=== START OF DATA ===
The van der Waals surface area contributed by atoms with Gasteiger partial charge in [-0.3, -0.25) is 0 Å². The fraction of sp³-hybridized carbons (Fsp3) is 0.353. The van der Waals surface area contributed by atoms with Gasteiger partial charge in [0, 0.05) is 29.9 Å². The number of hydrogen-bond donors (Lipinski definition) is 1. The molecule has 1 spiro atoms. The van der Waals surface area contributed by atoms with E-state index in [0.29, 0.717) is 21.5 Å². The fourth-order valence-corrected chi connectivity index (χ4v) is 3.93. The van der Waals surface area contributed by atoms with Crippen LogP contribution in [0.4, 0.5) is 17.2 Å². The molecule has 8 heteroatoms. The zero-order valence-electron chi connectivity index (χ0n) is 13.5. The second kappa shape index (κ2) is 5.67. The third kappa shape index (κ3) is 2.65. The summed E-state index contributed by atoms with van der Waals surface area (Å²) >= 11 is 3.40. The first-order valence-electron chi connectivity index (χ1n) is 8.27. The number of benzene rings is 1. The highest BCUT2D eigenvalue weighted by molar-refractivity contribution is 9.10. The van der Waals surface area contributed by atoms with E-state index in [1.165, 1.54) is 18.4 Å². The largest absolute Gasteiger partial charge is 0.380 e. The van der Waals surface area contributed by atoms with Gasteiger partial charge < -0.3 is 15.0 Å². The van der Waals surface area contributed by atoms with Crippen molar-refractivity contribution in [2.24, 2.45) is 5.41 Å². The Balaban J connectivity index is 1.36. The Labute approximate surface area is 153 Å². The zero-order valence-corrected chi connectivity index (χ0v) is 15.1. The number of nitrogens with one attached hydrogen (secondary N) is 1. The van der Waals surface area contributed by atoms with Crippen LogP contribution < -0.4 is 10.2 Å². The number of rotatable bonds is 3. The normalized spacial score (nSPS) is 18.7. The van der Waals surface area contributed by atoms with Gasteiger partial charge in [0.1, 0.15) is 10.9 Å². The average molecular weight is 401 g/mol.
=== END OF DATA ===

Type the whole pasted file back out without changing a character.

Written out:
The van der Waals surface area contributed by atoms with Gasteiger partial charge in [-0.3, -0.25) is 0 Å². The fraction of sp³-hybridized carbons (Fsp3) is 0.353. The van der Waals surface area contributed by atoms with Gasteiger partial charge in [0, 0.05) is 29.9 Å². The number of hydrogen-bond donors (Lipinski definition) is 1. The molecule has 1 spiro atoms. The van der Waals surface area contributed by atoms with E-state index in [0.29, 0.717) is 21.5 Å². The fourth-order valence-corrected chi connectivity index (χ4v) is 3.93. The van der Waals surface area contributed by atoms with Crippen LogP contribution in [0.4, 0.5) is 17.2 Å². The molecule has 8 heteroatoms. The zero-order valence-electron chi connectivity index (χ0n) is 13.5. The second kappa shape index (κ2) is 5.67. The third kappa shape index (κ3) is 2.65. The summed E-state index contributed by atoms with van der Waals surface area (Å²) >= 11 is 3.40. The first-order valence-electron chi connectivity index (χ1n) is 8.27. The number of benzene rings is 1. The highest BCUT2D eigenvalue weighted by molar-refractivity contribution is 9.10. The van der Waals surface area contributed by atoms with E-state index in [1.165, 1.54) is 18.4 Å². The largest absolute Gasteiger partial charge is 0.380 e. The van der Waals surface area contributed by atoms with Gasteiger partial charge < -0.3 is 15.0 Å². The van der Waals surface area contributed by atoms with Crippen molar-refractivity contribution in [2.24, 2.45) is 5.41 Å². The Balaban J connectivity index is 1.36. The Labute approximate surface area is 153 Å². The zero-order valence-corrected chi connectivity index (χ0v) is 15.1. The number of nitrogens with one attached hydrogen (secondary N) is 1. The van der Waals surface area contributed by atoms with Crippen LogP contribution < -0.4 is 10.2 Å². The number of rotatable bonds is 3. The normalized spacial score (nSPS) is 18.7. The van der Waals surface area contributed by atoms with Gasteiger partial charge in [0.1, 0.15) is 10.9 Å². The average molecular weight is 401 g/mol.